The latest Good Beer Guide successfully reflects the world of licensed premises and real ale producers. My nerdy counting of GBG entries in England shows a combined total of some 13,800 changing beers. I realise that there will be duplications but it illustrates the point that for many entries you will not have a clue as to the full extent of what you’re going to be drinking before you turn up. Is that what folks want, I’m not so sure. Perhaps it’s time for a cheeky microbrewery to start producing a beer called Changing.
When the large number of Changing beers is combined with the low number of NBSS beer scores in many CAMRA branch areas it must be likely that most beers are not scored to any meaningful extent.
Increasingly I’m bemused by the beers available when I look at the array of beers in a new pub, and tasting a spoonful doesn’t help. With few exceptions, I’m unconvinced that the new breweries, that have emerged following the introduction of Progressive Beer Relief, have been worthwhile in terms of their brews.
We now have too many micro breweries chasing listings in too few pubs, and a taxation system that discriminates against larger breweries and larger pubs i.e. progresssive beer relief and small business rate relief. The comments on beer quality by Mark Tranter of Burning Sky on a “crowded and demanding market place” highlight issues that will only get worse.
In part the new GBG reflects this world. There are ever larger numbers of micropubs, unsustainable numbers of beers per entry and strange places hardly ever open (with a changing beer or two from somebody’s garden shed).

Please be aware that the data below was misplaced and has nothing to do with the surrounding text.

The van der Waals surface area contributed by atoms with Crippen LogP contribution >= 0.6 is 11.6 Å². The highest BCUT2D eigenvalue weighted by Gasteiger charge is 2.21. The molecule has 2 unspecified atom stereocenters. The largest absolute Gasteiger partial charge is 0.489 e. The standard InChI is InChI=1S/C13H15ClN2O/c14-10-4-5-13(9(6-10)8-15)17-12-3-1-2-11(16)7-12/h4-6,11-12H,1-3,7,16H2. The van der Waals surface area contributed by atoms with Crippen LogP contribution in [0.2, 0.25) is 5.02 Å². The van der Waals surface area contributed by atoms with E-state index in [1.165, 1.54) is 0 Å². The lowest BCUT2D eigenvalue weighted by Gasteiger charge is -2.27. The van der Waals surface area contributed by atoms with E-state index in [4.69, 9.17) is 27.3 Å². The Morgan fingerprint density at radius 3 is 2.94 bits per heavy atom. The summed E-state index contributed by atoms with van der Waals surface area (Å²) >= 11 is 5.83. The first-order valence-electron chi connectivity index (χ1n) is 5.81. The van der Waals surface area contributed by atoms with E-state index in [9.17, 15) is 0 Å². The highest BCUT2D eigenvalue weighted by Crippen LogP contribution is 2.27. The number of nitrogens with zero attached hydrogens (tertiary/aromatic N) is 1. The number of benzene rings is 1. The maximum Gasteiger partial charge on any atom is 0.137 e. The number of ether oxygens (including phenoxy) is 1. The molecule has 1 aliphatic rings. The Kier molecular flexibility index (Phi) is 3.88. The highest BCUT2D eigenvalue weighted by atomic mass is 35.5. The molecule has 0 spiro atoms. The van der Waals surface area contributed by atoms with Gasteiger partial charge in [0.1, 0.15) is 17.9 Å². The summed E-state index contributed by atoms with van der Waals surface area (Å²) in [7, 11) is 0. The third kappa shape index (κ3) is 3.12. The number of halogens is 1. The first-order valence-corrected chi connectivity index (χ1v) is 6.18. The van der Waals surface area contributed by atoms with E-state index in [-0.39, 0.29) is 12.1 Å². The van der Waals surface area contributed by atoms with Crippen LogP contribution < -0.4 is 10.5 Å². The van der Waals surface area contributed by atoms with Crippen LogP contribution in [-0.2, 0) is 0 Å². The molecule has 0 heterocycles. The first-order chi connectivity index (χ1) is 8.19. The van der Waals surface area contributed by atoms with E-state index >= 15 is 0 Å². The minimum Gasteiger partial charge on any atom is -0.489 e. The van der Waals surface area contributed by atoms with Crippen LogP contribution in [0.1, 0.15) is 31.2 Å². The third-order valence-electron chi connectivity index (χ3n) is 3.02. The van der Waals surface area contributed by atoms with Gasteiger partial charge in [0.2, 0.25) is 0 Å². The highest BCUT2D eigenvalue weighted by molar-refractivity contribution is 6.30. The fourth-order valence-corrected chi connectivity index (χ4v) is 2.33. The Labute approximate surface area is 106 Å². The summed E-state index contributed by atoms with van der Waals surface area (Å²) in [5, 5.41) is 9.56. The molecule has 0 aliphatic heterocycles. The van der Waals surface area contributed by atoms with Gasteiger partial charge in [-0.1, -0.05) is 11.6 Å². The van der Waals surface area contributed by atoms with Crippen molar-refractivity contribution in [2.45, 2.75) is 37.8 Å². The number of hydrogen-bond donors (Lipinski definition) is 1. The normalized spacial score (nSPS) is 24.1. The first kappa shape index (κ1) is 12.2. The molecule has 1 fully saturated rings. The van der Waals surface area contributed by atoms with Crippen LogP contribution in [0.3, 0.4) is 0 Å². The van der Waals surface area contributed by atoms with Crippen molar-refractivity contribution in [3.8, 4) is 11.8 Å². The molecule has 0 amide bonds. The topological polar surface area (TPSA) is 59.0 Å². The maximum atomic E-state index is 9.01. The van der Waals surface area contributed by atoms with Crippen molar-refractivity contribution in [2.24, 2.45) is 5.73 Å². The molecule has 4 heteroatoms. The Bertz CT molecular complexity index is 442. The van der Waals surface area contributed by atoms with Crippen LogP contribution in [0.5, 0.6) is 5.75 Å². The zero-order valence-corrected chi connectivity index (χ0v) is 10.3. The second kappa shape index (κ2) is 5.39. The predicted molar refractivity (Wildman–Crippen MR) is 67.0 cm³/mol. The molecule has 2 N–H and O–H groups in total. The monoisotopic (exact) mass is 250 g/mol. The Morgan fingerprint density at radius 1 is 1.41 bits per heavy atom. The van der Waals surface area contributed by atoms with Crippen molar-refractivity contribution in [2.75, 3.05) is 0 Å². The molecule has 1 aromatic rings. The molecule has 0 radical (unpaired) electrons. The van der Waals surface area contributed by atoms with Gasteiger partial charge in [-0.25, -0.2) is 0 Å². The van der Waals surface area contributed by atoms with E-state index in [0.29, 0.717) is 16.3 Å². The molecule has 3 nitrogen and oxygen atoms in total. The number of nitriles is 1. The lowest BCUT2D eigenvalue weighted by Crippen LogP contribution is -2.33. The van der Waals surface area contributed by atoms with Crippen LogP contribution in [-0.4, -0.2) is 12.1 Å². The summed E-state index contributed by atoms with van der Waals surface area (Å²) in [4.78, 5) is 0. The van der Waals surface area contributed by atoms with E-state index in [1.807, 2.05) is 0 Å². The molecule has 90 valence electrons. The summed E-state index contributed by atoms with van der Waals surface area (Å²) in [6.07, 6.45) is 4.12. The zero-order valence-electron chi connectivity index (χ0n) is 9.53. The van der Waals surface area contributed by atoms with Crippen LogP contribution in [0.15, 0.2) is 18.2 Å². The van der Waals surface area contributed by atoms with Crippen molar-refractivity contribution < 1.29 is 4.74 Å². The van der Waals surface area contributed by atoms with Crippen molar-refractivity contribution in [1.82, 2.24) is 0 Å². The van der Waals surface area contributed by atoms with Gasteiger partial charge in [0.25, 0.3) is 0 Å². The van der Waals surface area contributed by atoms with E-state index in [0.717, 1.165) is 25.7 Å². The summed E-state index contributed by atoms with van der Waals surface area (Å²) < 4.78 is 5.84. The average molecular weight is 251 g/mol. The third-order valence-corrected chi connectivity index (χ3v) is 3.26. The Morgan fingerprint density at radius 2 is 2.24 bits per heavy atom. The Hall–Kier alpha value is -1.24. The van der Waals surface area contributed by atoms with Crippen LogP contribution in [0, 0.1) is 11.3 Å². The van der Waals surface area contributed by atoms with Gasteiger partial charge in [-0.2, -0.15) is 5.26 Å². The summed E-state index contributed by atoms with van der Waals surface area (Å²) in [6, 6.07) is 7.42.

Every GBG brings disappointments about missing pubs but this year’s seems particularly poignant as it signals the end for traditional pubs serving a small choice of real ale in good condition. The sort of place that the GBG of old helped to ensure the survival of.
My missing favourites of the New Inn at Pegg’s Green, the Devonshire in Burton and the Boltmakers in Keighley are traditional pubs worthy of our support. We’ll be sorry when their like is gone. Well I will. I suspect my dream of walking into a city centre back street pub and being offered only Bass from a jug will never come to fruition any longer and it certainly wouldn’t get in the GBG.
My counts show only 10 GBG pubs in England with only one real ale and some 110 pubs with only two. (Not including clubs and other non-pubs.) Without Bathams and Sam Smith’s it would be much lower. Is this the new reality or is it just very difficult to gain an entry in some branches unless you have three beers minimum with at least one Changing? The almost apologetic entry for the Red Cat Hotel at North Wootton is revealing, “…well-kept beer, albeit in a limited range.”, for the riches of two real ales through my rose-tinted glasses of the 1980s.
The differences across counties are revealing. Lincolnshire, still 30 years behind the times, has 15 pubs with two or less real ales whilst London and Greater Manchester have only 9 pubs of that ilk between them.
Anyway that’s enough of my free-market nostalgic ramblings and time for praise that we still have listings of decent pubs and volunteers to make it all happen. The occasional entry does make me think I’m reading the Good Pub Guide, “note the chandeliers and the butcher’s block high tables”. However, I know I’m in good company when I come across, “there is no food, but pickled eggs are available.” All praise the writer of the entry for the Beehive in Staines.